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Koreans trace their origins to Suriratna, a princess from Ayodhya

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New Delhi: Millions of Koreans trace their origins to Suriratna, a princess from Ayodhya who had married the Korean king Kim Suro, said a diplomat from the country, adding that a memorial to the princess would soon be upgraded.

At a two-day international conference organized by the Indian Council for Cultural Relations (ICCR), the deputy head of the South Korean embassy Ahn Min Sik said the shared heritage between India and his country began in 48 AD with the Ayodhya princess marrying the Korean king.

“If there’s any country that is closer to India in terms of the shared history, the language, it is Korea,” said the ICCR President Lokesh Chandra, adding that the legend has helped in strengthening the Indo-Korean relations.

“Our history shows the mutual support and partnership these two countries had enjoyed. This has led to an increasing value to our extending partnership in economic, political and cultural entities,” Anil Wadhwa, secretary in the ministry of external affairs said while addressing the conference.

An official statement from the ICCR pointed out that Suriratna had traveled for three months from Ayodhya to Korea by sea and married the Korean king, thus marking the beginning of the Garak clan in Korea.

Prime Minister Narendra Modi during his visit to Seoul in May had also reiterated the importance of this legend in his speech.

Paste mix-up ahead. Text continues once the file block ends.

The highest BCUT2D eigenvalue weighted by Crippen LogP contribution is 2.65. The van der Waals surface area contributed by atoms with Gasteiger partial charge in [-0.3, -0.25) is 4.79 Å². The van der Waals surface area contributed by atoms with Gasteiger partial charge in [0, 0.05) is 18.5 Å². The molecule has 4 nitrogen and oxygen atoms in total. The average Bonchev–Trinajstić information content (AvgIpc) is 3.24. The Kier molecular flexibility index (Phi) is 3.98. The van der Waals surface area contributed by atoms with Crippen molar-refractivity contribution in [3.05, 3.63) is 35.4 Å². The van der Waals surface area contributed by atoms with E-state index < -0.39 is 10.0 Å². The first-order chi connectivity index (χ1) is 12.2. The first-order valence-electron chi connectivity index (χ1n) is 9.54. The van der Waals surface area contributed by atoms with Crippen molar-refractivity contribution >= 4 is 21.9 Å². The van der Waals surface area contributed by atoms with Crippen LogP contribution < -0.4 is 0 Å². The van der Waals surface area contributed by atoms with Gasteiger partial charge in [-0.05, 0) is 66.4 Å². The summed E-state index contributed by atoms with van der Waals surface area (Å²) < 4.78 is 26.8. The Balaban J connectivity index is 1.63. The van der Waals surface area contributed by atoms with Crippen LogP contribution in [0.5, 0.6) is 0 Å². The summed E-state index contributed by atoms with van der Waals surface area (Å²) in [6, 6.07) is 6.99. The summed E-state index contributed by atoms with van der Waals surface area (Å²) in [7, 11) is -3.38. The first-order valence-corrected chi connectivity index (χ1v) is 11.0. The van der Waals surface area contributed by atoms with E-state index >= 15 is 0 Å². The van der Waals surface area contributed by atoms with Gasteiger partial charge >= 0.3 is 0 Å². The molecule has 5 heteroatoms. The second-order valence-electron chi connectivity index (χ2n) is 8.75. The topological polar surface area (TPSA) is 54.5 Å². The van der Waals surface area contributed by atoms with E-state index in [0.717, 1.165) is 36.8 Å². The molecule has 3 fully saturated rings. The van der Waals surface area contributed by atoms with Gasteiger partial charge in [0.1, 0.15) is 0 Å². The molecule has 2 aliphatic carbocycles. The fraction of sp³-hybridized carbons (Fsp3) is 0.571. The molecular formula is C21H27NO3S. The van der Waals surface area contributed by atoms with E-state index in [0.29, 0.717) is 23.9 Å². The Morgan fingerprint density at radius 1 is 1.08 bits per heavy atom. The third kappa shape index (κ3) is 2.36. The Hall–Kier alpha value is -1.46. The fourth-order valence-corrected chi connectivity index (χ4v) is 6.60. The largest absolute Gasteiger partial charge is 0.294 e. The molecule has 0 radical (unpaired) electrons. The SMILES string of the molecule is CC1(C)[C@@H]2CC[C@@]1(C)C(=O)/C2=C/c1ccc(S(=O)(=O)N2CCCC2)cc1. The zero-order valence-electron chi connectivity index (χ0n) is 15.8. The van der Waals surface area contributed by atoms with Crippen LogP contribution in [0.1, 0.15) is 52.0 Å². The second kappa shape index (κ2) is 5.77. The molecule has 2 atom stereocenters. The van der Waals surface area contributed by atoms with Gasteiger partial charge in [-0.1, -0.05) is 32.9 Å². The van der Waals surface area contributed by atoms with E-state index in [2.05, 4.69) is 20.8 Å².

“The relationship between the two countries goes back to the first century when an Indian Princess traveled from the kingdom of Ayodhya to Korea by a boat. She married the Korean King Suro and became the first queen of South Korean kingdom. Several Koreans trace their lineage to her,” Modi had said at the India-Korea CEOs Forum.

This tale of the Ayodhya princess was also mentioned in ‘Samguk Yusa’ or ‘The Heritage History of the Three Kingdoms’, a treasured work in Korea which was written in the 13th century.

The book finds a reference to the princess (Suriratna), who after marriage had become Queen Heo Hwang-ok.

The statement from ICCR also mentioned some of the famous descendants of Queen Heo as General Kim Yoo-shin, who had first unified the Korean Kingdom in the 7th century, former president and Nobel Laureate Kim Dae-jung, and former prime minster Kim Jong-pil, among others.

(IANS)

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Indian Expert Claims that Russia Might help India in Nuclear Medicine

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Nuclear power must be developed.
Vladimir Putin and Narendra Modi in a conversation. Wikimedia Commons.

Given the current high costs of making radioisotopes used in nuclear medicine, there is considerable scope of collaboration between India and Russia for their manufacture at affordable cost, according to an Indian expert.

Chandigarh-based Postgraduate Institute of Medical Education and Research (PGIMER) Professor Baljinder Singh told IANS here on the sidelines of the just-concluded 10th Atomexpo organised by Russian state nuclear energy corporation Rosatom that such cooperation has become essential in view of the global shortage of molybdenum, isotopes of which are used in tens of millions of medical diagnostic procedures annually.